Friday, July 20, 2012
Before I start breaking down the illustration process for the Chanterelles card (above), I should point out that Morels game designer, Brent Povis, has also started a nice little process blog on the cards on the Two Lanterns Game site. There's probably some overlap, but Brent's approaching the card creation from his perspective, so you might get a different take on things by browsing his posts. Needless to say, we were at each other's throats the entire time, rarely saw eye-to-eye on anything and, at one point, came to bloody fisticuffs over whether or not the sprites on the Fairy Ring card should wear leaves or little princess dresses.
Ok, so here's the scribbly mess I sent Brent for placement approval, followed by the polished sketch. How he made heads or tails of that grotesque rough I'll never know. The handwriting too. Really looks like the work of a trained artistic hand, doesn't it? Ok, on to the color.
I'm just going to let you read Brent's direction for this piece:Three patches of 2-4 chanterelles (one patch in the foreground, two smaller in the background) growing among a continuous sheet of moss and small stones behind or beside a stone-masoned French country house. There our trees with boughs overhead, but whether individual or clustered, the trees are well spaced enough to see that there are broken skies with shafts of light passing through the clouds. We can figure that it has recently rained because the clouds are mixed grey and white, the moss is glistening richly verdant, there are droplets on the chanterelles, and drops from the boughs and the house.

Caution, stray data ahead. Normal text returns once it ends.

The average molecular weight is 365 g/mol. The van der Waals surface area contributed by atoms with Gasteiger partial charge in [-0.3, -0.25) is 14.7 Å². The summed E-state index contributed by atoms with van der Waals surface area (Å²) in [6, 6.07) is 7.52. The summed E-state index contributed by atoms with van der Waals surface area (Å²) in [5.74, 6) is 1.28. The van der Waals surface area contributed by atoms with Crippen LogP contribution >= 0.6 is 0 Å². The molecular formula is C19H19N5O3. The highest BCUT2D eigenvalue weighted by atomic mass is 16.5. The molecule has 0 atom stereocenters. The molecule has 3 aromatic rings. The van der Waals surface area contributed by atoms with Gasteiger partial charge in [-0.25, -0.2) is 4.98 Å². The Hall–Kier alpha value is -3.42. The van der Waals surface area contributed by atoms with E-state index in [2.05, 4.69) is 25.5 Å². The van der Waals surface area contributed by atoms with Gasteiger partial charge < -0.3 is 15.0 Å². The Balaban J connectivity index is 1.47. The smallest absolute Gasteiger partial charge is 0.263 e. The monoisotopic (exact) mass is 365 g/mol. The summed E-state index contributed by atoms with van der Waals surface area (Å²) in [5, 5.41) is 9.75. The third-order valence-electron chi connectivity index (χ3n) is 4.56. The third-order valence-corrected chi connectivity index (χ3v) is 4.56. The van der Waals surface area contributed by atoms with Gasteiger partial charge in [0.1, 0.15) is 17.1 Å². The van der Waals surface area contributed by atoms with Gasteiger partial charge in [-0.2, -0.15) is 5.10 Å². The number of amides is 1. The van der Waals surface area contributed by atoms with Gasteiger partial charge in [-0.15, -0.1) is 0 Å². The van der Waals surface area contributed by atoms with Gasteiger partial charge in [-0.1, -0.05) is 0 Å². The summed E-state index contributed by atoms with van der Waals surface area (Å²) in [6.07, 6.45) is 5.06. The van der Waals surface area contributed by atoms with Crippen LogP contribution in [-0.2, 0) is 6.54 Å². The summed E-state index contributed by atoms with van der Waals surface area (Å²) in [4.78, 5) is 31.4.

So, I tried to keep the colors subdued and desaturated, trying for that "just after a rain" feel. It was also a nice opportunity to paint in a lingering mist in the background (in the art biz, this is known as "avoiding details work", so I scored there). But I made up for it by painting three days worth of texture and highlights into the mossy hill up front. Win some, lose some.
With the night card, I just turned the lights out in the sky, added some stars, and recolored (or color adjusted) all the other elements to reflect the time of day. Changes in the night version include the objects on the windowsill (pie and apricots switch to chanterelles) and the "plucked" chanterelle in the middle ground. Last thing I do before calling it a night is close the windows and turn on the lights in the cottage.
As usual, to find out more about the game itself, read the reviews at Board Game Geek. Also, a big thanks to everyone who's purchased and enjoyed the game. I don't make any extra coin from that, but it stops Brent from breathing down my neck about my exorbitant illustration fees.-v